Basic Fertility Treatment (Ovulation Induction with Insemination): latest information and recommendations reviewed

One aspect of fertility treatment that exacerbates the frustration of many couples is the uncertainty. They often don’t have a specific reason for their problem—even after their testing is completed. They also don’t understand the typical challenges that everyone faces on a monthly basis. Without this information, it can be difficult to create realistic expectations. I believe it also makes the most logical and simple recommendations seem very appealing.

Basic Fertility care is often introduced as ovulation induction (OI)—using medication to regulate the menstrual cycle and optimize the timing of the “fertile window.” This procedure is often combined with “sperm wash” where the partner’s specimen is processed to optimize its potential and then placing that into the woman’s uterus—known as intrauterine insemination (IUI). This treatment has been available for decades. There have been few changes in how this is done over the last 10 years.

I reviewed the subject of OI/IUI back in 2015 and those studies are still very relevant. So please check that out as well. More recently, we have had a couple of publications that provide even more data for us to guide patients through these important decisions. Please consider the watching the following video blog for a quick (less than 10 minute) summary ( https://youtu.be/GwmbkIpw3ek ) .  In case you can’t access the link, here is a brief summary of findings;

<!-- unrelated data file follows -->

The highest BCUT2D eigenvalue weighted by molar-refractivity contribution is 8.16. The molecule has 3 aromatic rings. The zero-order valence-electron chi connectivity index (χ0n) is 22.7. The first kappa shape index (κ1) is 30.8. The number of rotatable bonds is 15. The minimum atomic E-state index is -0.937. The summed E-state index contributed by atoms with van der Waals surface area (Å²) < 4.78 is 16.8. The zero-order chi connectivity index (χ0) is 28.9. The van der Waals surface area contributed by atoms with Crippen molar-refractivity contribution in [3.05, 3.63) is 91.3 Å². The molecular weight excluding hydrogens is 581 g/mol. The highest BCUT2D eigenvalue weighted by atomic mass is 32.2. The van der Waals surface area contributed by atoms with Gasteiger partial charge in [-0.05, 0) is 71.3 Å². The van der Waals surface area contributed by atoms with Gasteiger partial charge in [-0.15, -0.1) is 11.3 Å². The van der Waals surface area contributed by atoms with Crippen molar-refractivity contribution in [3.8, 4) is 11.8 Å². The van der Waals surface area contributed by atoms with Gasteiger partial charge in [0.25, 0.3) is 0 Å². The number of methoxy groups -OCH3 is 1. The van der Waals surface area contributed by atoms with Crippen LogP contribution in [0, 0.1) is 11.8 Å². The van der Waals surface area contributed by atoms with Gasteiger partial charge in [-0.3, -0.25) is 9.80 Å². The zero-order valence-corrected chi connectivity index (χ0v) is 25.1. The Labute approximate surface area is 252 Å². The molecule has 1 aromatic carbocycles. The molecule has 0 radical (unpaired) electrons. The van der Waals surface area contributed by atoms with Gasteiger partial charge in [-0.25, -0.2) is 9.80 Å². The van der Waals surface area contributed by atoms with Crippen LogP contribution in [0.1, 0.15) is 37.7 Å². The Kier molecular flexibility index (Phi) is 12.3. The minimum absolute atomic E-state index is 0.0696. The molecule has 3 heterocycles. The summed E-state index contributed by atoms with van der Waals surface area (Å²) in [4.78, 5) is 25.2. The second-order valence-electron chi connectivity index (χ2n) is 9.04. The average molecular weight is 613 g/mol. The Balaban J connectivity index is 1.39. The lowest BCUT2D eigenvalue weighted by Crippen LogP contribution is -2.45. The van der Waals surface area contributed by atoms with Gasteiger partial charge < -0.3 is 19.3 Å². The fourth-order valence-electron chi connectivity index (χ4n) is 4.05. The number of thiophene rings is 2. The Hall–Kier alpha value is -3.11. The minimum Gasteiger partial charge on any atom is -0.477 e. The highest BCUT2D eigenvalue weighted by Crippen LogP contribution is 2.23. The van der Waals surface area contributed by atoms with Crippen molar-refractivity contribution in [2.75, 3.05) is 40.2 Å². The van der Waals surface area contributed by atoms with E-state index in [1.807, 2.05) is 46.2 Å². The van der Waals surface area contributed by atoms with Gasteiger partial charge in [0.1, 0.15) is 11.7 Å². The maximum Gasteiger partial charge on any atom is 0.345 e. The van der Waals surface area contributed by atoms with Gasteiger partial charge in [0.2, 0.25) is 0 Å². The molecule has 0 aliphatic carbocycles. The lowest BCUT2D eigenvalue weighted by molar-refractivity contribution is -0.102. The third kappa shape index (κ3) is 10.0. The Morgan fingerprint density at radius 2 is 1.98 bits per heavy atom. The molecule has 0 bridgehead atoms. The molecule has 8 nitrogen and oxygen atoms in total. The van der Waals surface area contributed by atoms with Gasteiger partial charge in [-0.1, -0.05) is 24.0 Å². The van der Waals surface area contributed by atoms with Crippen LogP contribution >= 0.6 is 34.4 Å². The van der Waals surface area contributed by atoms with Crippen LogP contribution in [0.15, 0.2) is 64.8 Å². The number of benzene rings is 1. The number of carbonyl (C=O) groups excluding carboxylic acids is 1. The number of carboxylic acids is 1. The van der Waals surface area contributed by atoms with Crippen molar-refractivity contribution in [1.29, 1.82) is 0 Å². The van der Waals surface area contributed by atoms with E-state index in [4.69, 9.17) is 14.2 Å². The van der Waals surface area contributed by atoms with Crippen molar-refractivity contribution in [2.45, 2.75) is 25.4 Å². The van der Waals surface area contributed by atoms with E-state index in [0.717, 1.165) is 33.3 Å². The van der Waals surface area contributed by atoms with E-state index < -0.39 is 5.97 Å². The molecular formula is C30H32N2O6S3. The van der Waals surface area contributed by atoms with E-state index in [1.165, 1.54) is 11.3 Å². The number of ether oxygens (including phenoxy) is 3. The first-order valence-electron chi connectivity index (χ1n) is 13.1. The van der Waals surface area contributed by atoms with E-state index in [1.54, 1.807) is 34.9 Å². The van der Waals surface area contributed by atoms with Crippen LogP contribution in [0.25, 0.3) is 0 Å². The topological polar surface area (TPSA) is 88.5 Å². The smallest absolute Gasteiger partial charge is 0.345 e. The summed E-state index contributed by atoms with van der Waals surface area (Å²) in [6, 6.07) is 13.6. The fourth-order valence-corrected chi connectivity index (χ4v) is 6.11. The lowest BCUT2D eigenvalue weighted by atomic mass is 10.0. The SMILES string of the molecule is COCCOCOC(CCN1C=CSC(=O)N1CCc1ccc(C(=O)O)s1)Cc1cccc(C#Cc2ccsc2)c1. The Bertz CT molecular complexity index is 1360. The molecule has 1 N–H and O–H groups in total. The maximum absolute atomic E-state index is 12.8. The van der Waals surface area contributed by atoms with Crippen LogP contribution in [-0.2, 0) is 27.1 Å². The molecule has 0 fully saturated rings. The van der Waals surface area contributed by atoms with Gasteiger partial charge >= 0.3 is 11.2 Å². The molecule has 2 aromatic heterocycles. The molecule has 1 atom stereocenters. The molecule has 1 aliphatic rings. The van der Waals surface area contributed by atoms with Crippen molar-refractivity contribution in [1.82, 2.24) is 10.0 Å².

• Ovulation Induction with intercourse wasn’t much better than trying to conceive naturally
  • Insemination without ovulation induction had success rates comparable to natural conception
  • In considering OI/IUI
    • Success rates drop dramatically after three or four attempts
    • Having more than two follicles is not recommended due to increased risk of multiple pregnancy
    • The timing of the insemination is more flexible than most anticipate
    • There is no greater benefit in having more than one insemination per cycle
    • For women over 40, success rates were modest and associated with a lower risk of multiple pregnancy—even when three or more follicles were available            

I hope that you find this information helpful and empowering as you consider your treatment options and plan your family.

With kindness and optimism

~Robert

Robert Greene, MD, FACOG

Conceptions Reproductive Associates of Colorado

References:

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